The author discusses current techniques in relation to their broad advantages and disadvantages. The scope of the various methodologies is outlined, and examples are given of the use of the technique for transport planning processes requiring large amounts of data. The most consistent advantage of all the applications reviewed, ranging from traffic surveys to public participation and evaluation of highway schemes, is the supply of a permanent record from which information can be extracted at any time. The reduction in the number of enumerators required for short periods of time is a further important advantage. Often limited coverage and poor weather conditions contribute to the high cost of aerial photography which is a major disadvantage. Personnel will often need to be on standby for a number of days before good survey weather occurs. However, recent developments will enable the survey itself and data extraction costs to be reduced. Some unusual applications, such as highway design and driver behaviour, signing and aerial pedestrian flow studies are outlined. (TRRL)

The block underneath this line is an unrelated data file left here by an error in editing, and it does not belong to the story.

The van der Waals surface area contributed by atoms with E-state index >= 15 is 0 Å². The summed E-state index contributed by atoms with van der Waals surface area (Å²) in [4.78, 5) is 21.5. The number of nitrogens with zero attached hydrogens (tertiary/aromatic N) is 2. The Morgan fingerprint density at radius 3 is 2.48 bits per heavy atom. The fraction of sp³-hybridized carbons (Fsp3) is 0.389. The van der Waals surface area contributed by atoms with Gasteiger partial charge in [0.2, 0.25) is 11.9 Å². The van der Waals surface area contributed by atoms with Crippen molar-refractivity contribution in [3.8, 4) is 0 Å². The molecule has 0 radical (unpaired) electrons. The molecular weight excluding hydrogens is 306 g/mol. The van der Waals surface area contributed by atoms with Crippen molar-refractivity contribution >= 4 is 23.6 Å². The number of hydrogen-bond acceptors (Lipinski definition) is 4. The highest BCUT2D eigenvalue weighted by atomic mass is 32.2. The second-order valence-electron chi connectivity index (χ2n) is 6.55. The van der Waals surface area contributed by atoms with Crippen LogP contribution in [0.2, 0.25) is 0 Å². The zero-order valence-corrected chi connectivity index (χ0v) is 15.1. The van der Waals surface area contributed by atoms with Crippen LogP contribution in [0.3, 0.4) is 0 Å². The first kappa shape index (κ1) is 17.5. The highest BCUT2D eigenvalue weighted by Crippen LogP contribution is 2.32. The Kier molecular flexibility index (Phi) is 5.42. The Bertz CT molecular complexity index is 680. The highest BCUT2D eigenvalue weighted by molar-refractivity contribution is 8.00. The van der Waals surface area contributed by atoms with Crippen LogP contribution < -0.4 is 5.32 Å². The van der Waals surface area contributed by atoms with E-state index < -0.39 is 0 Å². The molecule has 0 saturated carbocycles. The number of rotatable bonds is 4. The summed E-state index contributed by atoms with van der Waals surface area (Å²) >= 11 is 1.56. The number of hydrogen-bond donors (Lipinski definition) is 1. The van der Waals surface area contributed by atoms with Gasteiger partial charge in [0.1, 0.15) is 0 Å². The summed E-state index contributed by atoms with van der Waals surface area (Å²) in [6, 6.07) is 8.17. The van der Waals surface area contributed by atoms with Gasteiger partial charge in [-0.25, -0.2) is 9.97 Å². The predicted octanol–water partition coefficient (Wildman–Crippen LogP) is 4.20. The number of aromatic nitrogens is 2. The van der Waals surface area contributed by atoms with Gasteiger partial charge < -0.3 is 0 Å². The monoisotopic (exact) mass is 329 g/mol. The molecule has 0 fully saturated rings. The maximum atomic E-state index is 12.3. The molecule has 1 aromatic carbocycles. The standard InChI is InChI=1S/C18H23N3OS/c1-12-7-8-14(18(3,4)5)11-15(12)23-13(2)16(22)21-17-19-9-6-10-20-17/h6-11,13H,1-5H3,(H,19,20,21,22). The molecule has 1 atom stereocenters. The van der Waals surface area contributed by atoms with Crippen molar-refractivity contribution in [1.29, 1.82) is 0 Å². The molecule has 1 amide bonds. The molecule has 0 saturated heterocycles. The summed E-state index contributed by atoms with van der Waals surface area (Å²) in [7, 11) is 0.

• Supplemental Notes:
    • Conference on Traffic Data Collection, Leeds University, January 8-9, 1979.
  • Corporate Authors:

    University of Leeds

    Department of Civil Engineering
    Leeds, West Yorkshire  United Kingdom  LS2 9JT
  • Authors:
    • Hague, P
  • Publication Date: 1979

Media Info

  • Features: Tables;
  • Pagination: 8 p.

Subject/Index Terms

Filing Info

  • Accession Number: 00335294
  • Record Type: Publication
  • Source Agency: Transport Research Laboratory
  • Files: ITRD, TRIS
  • Created Date: Nov 23 1981 12:00AM